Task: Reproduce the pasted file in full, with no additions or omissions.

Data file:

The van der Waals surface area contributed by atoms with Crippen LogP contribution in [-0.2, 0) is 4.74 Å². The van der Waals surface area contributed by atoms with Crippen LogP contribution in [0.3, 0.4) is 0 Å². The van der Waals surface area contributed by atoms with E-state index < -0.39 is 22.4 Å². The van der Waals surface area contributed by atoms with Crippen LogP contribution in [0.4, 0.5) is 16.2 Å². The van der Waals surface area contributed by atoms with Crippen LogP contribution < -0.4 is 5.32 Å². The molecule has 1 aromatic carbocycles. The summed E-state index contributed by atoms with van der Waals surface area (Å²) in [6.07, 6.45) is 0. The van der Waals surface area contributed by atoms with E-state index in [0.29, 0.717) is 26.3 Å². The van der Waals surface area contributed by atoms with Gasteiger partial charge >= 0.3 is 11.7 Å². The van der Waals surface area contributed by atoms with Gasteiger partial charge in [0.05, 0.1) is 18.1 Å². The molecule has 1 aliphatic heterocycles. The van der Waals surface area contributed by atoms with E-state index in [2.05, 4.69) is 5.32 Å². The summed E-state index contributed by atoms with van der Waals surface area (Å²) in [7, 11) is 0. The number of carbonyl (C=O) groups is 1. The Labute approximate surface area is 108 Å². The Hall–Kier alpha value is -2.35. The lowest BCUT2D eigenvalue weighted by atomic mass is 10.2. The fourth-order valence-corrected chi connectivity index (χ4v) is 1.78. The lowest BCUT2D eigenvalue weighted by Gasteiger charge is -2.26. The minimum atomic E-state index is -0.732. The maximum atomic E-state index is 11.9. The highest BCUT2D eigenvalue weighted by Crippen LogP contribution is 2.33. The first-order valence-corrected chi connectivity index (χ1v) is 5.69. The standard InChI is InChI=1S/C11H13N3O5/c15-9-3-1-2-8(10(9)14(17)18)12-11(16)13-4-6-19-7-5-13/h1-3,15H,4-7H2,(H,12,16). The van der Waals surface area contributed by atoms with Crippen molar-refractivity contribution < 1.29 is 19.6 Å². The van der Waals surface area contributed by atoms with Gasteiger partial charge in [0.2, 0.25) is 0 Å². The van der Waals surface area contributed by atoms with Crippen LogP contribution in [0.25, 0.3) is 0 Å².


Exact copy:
The van der Waals surface area contributed by atoms with Crippen LogP contribution in [-0.2, 0) is 4.74 Å². The van der Waals surface area contributed by atoms with Crippen LogP contribution in [0.3, 0.4) is 0 Å². The van der Waals surface area contributed by atoms with E-state index < -0.39 is 22.4 Å². The van der Waals surface area contributed by atoms with Crippen LogP contribution in [0.4, 0.5) is 16.2 Å². The van der Waals surface area contributed by atoms with Crippen LogP contribution < -0.4 is 5.32 Å². The molecule has 1 aromatic carbocycles. The summed E-state index contributed by atoms with van der Waals surface area (Å²) in [6.07, 6.45) is 0. The van der Waals surface area contributed by atoms with E-state index in [0.29, 0.717) is 26.3 Å². The van der Waals surface area contributed by atoms with Gasteiger partial charge >= 0.3 is 11.7 Å². The van der Waals surface area contributed by atoms with Gasteiger partial charge in [0.05, 0.1) is 18.1 Å². The molecule has 1 aliphatic heterocycles. The van der Waals surface area contributed by atoms with E-state index in [2.05, 4.69) is 5.32 Å². The summed E-state index contributed by atoms with van der Waals surface area (Å²) in [7, 11) is 0. The number of carbonyl (C=O) groups is 1. The Labute approximate surface area is 108 Å². The Hall–Kier alpha value is -2.35. The lowest BCUT2D eigenvalue weighted by atomic mass is 10.2. The fourth-order valence-corrected chi connectivity index (χ4v) is 1.78. The lowest BCUT2D eigenvalue weighted by Gasteiger charge is -2.26. The minimum atomic E-state index is -0.732. The maximum atomic E-state index is 11.9. The highest BCUT2D eigenvalue weighted by Crippen LogP contribution is 2.33. The first-order valence-corrected chi connectivity index (χ1v) is 5.69. The standard InChI is InChI=1S/C11H13N3O5/c15-9-3-1-2-8(10(9)14(17)18)12-11(16)13-4-6-19-7-5-13/h1-3,15H,4-7H2,(H,12,16). The van der Waals surface area contributed by atoms with Crippen molar-refractivity contribution < 1.29 is 19.6 Å². The van der Waals surface area contributed by atoms with Gasteiger partial charge in [0.2, 0.25) is 0 Å². The van der Waals surface area contributed by atoms with Crippen LogP contribution in [0.25, 0.3) is 0 Å².